21st Century Technologies: Tools for Transforming Language Teaching & Learning - This electronic newsletter from the National Foreign Language Resource Center provides links to a wide variety of ways that students can use new technologies to demonstrate their understanding (especially in the section that begins with Designing . . .)

Wiggins, Grant & Jay McTighe. (2001). Understanding by design. Columbus, OH: Merrill Prentice Hall. ISBN 0-13-093058-X. A helpful book that explains how teachers can improve student performance by beginning planning with the assessment in mind.


Other Technology-related Resources


McLester, Susan. (Ed.). (2006, January). Right to copy? Fair use training in the digital age. Technology & Learning, 26(6). http://www.techlearning.com Along with a helpful article on copyright, this issue also includes practical tips for using interactive whiteboards and wikis in the classroom, and internet sites for science teachers.

McLester, Susan. (Ed.). (2005, November). Top 10 wish list: What educators want most. Technology & Learning, 26(4). http://www.techlearning.com This issue contains a special report on envisioning the future based on emerging trends in technology that discusses everything from literacies and learning environments to leadership.

Thomas, Lajeane. (Project Director). (2000). National Educational Technology Standards: Connecting curriculum and technology. (International Society for Technology in Education). ISBN 1-56484-150-2. - Links to educational technology standards for administrators, students, and teachers, as well as links to national content area standards and links to learning activities and curriculum integration information that is specific to English/Language Arts, Foreign Language, Mathematics, Science, and Social Studies.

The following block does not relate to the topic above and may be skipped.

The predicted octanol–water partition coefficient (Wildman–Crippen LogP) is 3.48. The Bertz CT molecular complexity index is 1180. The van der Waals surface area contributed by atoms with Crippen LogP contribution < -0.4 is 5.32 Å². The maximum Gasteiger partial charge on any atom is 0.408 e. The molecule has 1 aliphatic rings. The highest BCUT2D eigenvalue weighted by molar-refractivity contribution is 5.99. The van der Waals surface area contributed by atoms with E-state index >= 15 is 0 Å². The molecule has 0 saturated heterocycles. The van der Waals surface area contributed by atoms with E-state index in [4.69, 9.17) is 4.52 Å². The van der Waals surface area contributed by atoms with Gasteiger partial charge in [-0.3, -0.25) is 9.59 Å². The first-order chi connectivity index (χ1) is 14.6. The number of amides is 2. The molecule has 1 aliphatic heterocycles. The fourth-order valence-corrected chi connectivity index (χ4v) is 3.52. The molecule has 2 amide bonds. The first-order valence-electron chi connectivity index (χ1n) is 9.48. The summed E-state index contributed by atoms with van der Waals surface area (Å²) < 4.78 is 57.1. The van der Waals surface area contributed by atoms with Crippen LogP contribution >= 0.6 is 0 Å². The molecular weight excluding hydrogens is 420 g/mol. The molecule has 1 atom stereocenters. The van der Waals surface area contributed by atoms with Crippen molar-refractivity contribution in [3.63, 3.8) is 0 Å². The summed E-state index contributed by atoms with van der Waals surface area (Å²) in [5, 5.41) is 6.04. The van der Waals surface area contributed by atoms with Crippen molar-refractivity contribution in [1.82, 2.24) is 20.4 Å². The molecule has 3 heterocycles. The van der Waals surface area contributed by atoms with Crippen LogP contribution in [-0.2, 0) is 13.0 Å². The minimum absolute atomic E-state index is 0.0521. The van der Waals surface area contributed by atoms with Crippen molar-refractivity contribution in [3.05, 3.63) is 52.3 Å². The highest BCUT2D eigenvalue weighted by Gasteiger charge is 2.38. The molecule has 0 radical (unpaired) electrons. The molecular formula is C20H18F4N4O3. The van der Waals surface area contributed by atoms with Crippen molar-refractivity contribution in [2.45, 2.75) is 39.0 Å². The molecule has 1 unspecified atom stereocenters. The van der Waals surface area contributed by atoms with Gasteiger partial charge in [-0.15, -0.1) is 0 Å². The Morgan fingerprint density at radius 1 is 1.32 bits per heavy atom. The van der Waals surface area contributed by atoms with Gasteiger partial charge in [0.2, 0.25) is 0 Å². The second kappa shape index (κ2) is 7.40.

Warlick, David. (2005, July 21). More on integrating literacy. 2 cents worth. Retrieved January 4, 2006, from http://davidwarlick.com/2cents/2005/07/21/more-on-integrating-literacy/ A sample posting on literacy from a well-known advocate for educational blogging and the integration of other new technologies into K-12 settings.


Popular Culture


Reading Popular Culture in the Classroom - An outstanding look at issues in using popular culture in classroom instruction. If you are in a hurry, scroll down to the section entitled Handout, Media Study: Reading Popular Culture. (From Lee)



Quotations


Ellerbee, Linda. Media Literacy Quotes. Retrieved November 2005, from http://medialit.med.sc.edu/Media_Lit_Quotes.html

Freed, Ken. (1997-2003). Deep literacy. Media Visions Journal. Retrieved November 12, 2005, from http://www.media-visions.com/ed-deepliteracy.html

Tol, Brian. (2005). Wiremine garden. Retrieved December 14, 2005, from http://wiremine.org/2005/05



Trends & Potential Applications


Downey, Gregg W. (2006, December 22). Six ed-tech trends to watch in 2007. Eschool News. Retrieved January 15, 2006, from http://www.eschoolnews.com/news/showStory.cfm?ArticleID=6781&page=1 - Discusses potential implications that trends toward democratization of the World Wide Web, cloud computing, service-oriented architecture, sharable content object reference models (SCORM), telepresence, and the idea of 21st Century learning may have on education.

(2006, October 26). Telepresence adds realism to videoconferencing. Eschool News. Retrieved January 15, 2006, from http://www.eschoolnews.com/news/showStory.cfm?ArticleID=6661 - Describes a recent, albeit pricey, innovation in videoconferencing that may eventually lead to increased use of the medium in education.


21st Century Learners


The Connexity Generation: America’s New Digital Prosumers - This brief article outlines key principles that drive the consumption of Generation Y.

Digital, Highly Connected Children: Implications for Education

Managing the Millenials - This useful site offers bite-sized chunks of information about the way that students from the millennial generation live, work, play, and learn.

Synching Up with the iKid

Tips on Marketing to Generation Y - This short article offers brief tips on how the characteristics of the millennial generation influence the kind of marketing techniques they’ll respond to most readily.